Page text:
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TEPAV Director Sak: "We are Going Through a Period Where Protectionism is Perceived to be Legitimate"
26/06/2009 - Viewed 1688 times

In his opening speech for the "Global Development Finance 2009 - Map of Global Recovery" panel organized by TEPAV and the World Bank, TEPAV Director Prof. Dr. Güven Sak maintained that the character of the current financial crisis is indefinite and said that in such a climate, it is necessary to forget what was once known and draw a new framework. Touching upon the negative effects of the crisis on the economy, Sak expressed: "Financial system is operating compared to the past; i.e. the beginning of the financial crisis. However, it in a way operates with a life support unit. It is questionable whether or not this is a good thing." Reminding the audience of the fact that countries implement various protectionist measures to stimulate domestic demand, Sak said that each measure implemented to stimulate domestic demand also menas, in the global world, supporting companies from other countries. Sak maintained:

"We have to seek a global coordinator to solve this highly important problem. I believe that the IMF and the World Bank must act like a State Planning Organization. A global State Planning Organization. A mechanism that will ensure whoever reaps the benefits must pay the costs involved. However, it is most likely that even Monaco will object to the establishment of such a supra-national mechanism. Therefore, it is quite hard to solve this coordination problem. So, what is the easy option? It is implementing protectionist measures."

At this speech, Mark Thomas, World Bank Turkey Office Senior Economist, expressed that there are some signals of recovery from the crisis but argued that this should not relieve anybody. Underlining that in Turkey significant decreases in exports, industrial production and in other important indicators and unemployment rates rose all with the onset of the crisis, Thomas said "We are in a period where recovery will take place at a slow pace. In Turkey, we must not expect rapid recovery; in particular an export based one". Noting the post-crisis period, Thomas emphasized that in this process Turkey has to design long term policies and ensure sustainability and fiscal expansion in the long term.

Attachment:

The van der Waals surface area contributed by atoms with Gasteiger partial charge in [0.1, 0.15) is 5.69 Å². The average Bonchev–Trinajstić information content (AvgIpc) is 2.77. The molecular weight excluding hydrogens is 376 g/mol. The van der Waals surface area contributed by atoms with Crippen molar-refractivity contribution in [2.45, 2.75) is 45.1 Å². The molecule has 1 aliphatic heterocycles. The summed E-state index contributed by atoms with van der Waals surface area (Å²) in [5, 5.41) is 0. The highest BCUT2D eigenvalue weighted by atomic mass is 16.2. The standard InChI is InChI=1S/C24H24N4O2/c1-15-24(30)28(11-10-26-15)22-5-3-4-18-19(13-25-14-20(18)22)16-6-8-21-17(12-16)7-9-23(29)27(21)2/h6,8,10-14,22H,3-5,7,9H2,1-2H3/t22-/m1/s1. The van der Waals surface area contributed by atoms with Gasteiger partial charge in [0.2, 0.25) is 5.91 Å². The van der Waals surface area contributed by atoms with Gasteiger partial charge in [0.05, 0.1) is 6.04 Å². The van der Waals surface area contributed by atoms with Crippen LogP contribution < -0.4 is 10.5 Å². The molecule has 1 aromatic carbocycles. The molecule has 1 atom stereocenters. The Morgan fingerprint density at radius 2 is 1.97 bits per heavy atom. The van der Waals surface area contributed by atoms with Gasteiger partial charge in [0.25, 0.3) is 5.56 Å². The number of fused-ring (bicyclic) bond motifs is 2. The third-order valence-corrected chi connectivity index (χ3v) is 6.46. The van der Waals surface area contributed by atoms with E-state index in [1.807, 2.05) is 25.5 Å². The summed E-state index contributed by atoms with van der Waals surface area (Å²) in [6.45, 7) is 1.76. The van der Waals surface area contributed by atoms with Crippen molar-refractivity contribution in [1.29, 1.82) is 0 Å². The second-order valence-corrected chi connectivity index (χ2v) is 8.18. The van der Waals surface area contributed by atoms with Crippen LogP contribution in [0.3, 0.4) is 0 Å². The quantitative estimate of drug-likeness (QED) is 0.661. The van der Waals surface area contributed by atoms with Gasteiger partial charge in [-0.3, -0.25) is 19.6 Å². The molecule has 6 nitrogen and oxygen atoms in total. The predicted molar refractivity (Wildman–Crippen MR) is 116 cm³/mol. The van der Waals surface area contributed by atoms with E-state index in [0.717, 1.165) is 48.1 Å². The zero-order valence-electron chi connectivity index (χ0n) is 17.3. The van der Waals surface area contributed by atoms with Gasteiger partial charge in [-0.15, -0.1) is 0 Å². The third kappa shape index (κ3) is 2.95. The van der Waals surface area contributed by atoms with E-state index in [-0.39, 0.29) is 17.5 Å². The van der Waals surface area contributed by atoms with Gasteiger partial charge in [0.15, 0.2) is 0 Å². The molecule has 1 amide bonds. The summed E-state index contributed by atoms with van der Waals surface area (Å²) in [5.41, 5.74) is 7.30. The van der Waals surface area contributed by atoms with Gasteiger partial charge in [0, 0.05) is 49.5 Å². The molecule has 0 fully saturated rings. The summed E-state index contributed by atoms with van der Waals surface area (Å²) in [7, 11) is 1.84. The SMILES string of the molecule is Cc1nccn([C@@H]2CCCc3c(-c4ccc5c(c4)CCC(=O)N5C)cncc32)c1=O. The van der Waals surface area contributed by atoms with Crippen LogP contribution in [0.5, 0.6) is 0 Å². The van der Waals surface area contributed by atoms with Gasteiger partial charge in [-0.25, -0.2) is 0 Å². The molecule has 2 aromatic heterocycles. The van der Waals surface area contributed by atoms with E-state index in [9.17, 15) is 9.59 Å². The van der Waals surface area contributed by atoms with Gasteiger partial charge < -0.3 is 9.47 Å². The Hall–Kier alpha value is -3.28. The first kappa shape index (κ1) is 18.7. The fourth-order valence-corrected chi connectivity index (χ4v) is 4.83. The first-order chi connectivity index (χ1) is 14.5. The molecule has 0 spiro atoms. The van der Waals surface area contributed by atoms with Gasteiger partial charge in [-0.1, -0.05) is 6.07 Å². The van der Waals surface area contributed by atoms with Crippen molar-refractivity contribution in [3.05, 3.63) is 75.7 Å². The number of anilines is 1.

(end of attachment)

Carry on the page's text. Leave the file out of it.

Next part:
At the panel session, World Bank Development Economics Group Senior Economist Mick Riordan and World Bank Development Economics Group Economist delivered presentations.

Global Development Finance 2009 Report…


At the meeting hosted by TEPAV, Global Development Finance 2009 Report was also presented. As the report suggests, the world has entered a slower recovery period where financial system has to be managed more tightly and efficiently. Following 8.1 and 5.9 percent growth in 2007 and 2008, respectively, developing countries are expected to grow only by 1.2 percent in 2009. The report foresees that, excluding China and India, GDP of developing countries' will contract by 1.6 percent which will lead to a further rise in employment losses and poverty. The report also expects a 2.9 percent contraction in global GDP in 2009.

As the report suggests, global GDP is expected to turn around upwards and grow by 2 and 3.2 percent in 2010 and 2011, respectively. It is foreseen that developing countries will experience relatively more rapid growth with 4.4 percent in 2010 and 5.7 percent in 2011, though will be weaker compared to the strong performance before the crisis period.

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